Mardi: and a Voyage Thither

by Herman Melville

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Chapter XCVI

The second day of our stay in Mondoldo was signalized by a noteworthy exhibition of the surgical skill of Samoa; who had often boasted, that though well versed in the science of breaking men's heads, he was equally an adept in mending their crockery.

Overnight, Borabolla had directed his corps of sea-divers to repair early on the morrow, to a noted section of the great Mardian reef, for the purpose of procuring for our regalement some of the fine Hawk's-bill turtle, whose secret retreats were among the cells and galleries of that submerged wall of coral, from whose foamy coping no plummet dropped ever yet touched bottom.

These turtles were only to be obtained by diving far down under the surface; and then swimming along horizontally, and peering into the coral honeycomb; snatching at a flipper when seen, as at a pinion in a range of billing dove-cotes.

As the king's divers were thus employed, one of them, Karhownoo by name, perceived a Devil-shark, so called, swimming wistfully toward him from out his summer grotto in the reef. No way petrified by the sight, and pursuing the usual method adopted by these divers in such emergencies, Karhownoo, splashing the water, instantly swam toward the stranger. But the shark, undaunted, advanced: a thing so unusual, and fearful, that, in an agony of fright, the diver shot up for the surface. Heedless, he looked not up as he went; and when within a few inches of the open air, dashed his head against a projection of the reef. He would have sank into the live tomb beneath, were it not that three of his companions, standing on the brink, perceived his peril, and dragged him into safety.

Seeing the poor fellow was insensible, they endeavored, ineffectually, to revive him; and at last, placing him in their canoe, made all haste for the shore. Here a crowd soon gathered, and the diver was borne to a habitation, close adjoining Borabolla's; whence, hearing of the disaster, we sallied out to render assistance.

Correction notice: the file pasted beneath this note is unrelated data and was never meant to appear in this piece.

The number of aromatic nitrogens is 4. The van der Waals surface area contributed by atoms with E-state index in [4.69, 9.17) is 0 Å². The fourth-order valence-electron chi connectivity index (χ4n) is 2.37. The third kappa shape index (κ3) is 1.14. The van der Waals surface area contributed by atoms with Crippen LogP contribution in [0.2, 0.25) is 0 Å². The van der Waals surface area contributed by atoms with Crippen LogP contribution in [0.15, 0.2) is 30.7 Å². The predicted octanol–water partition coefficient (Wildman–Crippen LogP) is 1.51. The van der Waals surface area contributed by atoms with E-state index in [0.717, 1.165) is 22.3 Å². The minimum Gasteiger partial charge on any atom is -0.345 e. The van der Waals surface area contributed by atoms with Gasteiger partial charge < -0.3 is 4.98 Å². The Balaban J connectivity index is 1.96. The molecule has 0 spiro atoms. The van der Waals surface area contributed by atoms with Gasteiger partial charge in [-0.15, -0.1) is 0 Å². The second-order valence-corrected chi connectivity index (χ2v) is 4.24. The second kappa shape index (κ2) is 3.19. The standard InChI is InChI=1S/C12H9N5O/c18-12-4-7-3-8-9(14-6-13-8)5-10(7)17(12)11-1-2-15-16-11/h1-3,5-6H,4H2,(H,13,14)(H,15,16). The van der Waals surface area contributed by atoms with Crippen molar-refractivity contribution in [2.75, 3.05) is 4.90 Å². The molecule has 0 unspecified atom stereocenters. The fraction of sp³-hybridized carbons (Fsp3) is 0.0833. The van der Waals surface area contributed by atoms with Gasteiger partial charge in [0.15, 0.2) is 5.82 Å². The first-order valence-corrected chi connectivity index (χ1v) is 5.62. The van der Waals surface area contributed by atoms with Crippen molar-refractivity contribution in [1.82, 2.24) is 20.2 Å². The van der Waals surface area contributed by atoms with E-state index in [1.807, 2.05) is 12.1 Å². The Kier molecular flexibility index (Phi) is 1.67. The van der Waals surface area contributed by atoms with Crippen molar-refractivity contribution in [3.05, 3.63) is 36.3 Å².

Upon entering the hut, the benevolent old king commanded it to be cleared; and then proceeded to examine the sufferer.

The skull proved to be very badly fractured; in one place, splintered.

"Let me mend it," said Samoa, with ardor.

And being told of his experience in such matters, Borabolla surrendered the patient.

With a gourd of water, and a tappa cloth, the one-armed Upoluan carefully washed the wound; and then calling for a sharp splinter of bamboo, and a thin, semi-transparent cup of cocoa-nut shell, he went about the operation: nothing less than the "Tomoti" (head-mending), in other words the trepan.

The patient still continuing insensible, the fragments were disengaged by help of a bamboo scalpel; when a piece of the drinking cup—previously dipped in the milk of a cocoanut—was nicely fitted into the vacancy, the skin as nicely adjusted over it, and the operation was complete.

And now, while all present were crying out in admiration of Samoa's artistic skill, and Samoa himself stood complacently regarding his workmanship, Babbalanja suggested, that it might be well to ascertain whether the patient survived. When, upon sounding his heart, the diver was found to be dead.

The bystanders loudly lamented; but declared the surgeon a man of marvelous science.

Returning to Borabolla's, much conversation ensued, concerning the sad scene we had witnessed, which presently branched into a learned discussion upon matters of surgery at large.

At length, Samoa regaled the company with a story; for the truth of which no one but him can vouch, for no one but him was by, at the time; though there is testimony to show that it involves nothing at variance with the customs of certain barbarous tribes.

Read on.

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